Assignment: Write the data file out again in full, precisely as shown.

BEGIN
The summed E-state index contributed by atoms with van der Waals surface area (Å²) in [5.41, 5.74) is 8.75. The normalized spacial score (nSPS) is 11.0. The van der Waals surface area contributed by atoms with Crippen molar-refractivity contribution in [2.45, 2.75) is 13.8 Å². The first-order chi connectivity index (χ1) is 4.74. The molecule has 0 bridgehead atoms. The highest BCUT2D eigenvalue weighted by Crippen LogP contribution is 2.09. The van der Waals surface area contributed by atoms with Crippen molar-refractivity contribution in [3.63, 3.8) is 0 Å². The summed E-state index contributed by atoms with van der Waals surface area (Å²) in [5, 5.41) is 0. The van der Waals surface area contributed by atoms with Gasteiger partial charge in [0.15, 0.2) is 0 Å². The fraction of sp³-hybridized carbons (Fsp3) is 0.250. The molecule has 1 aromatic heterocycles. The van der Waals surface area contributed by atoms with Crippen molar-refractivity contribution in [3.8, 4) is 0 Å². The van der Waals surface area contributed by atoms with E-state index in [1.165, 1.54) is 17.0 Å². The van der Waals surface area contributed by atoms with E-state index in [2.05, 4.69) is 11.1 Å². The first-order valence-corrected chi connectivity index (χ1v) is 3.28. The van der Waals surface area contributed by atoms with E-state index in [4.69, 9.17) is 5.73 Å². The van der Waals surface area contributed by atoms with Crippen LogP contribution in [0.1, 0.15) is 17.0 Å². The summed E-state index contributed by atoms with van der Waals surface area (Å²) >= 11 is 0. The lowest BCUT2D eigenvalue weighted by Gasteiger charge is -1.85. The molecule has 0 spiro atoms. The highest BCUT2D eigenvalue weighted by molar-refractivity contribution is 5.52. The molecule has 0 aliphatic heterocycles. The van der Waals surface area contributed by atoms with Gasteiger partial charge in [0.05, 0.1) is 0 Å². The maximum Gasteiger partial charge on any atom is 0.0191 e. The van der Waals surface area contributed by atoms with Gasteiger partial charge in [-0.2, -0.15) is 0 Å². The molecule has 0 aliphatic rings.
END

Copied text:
The summed E-state index contributed by atoms with van der Waals surface area (Å²) in [5.41, 5.74) is 8.75. The normalized spacial score (nSPS) is 11.0. The van der Waals surface area contributed by atoms with Crippen molar-refractivity contribution in [2.45, 2.75) is 13.8 Å². The first-order chi connectivity index (χ1) is 4.74. The molecule has 0 bridgehead atoms. The highest BCUT2D eigenvalue weighted by Crippen LogP contribution is 2.09. The van der Waals surface area contributed by atoms with Crippen molar-refractivity contribution in [3.63, 3.8) is 0 Å². The summed E-state index contributed by atoms with van der Waals surface area (Å²) in [5, 5.41) is 0. The van der Waals surface area contributed by atoms with Gasteiger partial charge in [0.15, 0.2) is 0 Å². The fraction of sp³-hybridized carbons (Fsp3) is 0.250. The molecule has 1 aromatic heterocycles. The van der Waals surface area contributed by atoms with Crippen molar-refractivity contribution in [3.8, 4) is 0 Å². The van der Waals surface area contributed by atoms with E-state index in [1.165, 1.54) is 17.0 Å². The van der Waals surface area contributed by atoms with E-state index in [2.05, 4.69) is 11.1 Å². The first-order valence-corrected chi connectivity index (χ1v) is 3.28. The van der Waals surface area contributed by atoms with E-state index in [4.69, 9.17) is 5.73 Å². The van der Waals surface area contributed by atoms with Crippen LogP contribution in [0.1, 0.15) is 17.0 Å². The summed E-state index contributed by atoms with van der Waals surface area (Å²) >= 11 is 0. The lowest BCUT2D eigenvalue weighted by Gasteiger charge is -1.85. The molecule has 0 spiro atoms. The highest BCUT2D eigenvalue weighted by molar-refractivity contribution is 5.52. The molecule has 0 aliphatic heterocycles. The van der Waals surface area contributed by atoms with Gasteiger partial charge in [0.05, 0.1) is 0 Å². The maximum Gasteiger partial charge on any atom is 0.0191 e. The van der Waals surface area contributed by atoms with Gasteiger partial charge in [-0.2, -0.15) is 0 Å². The molecule has 0 aliphatic rings.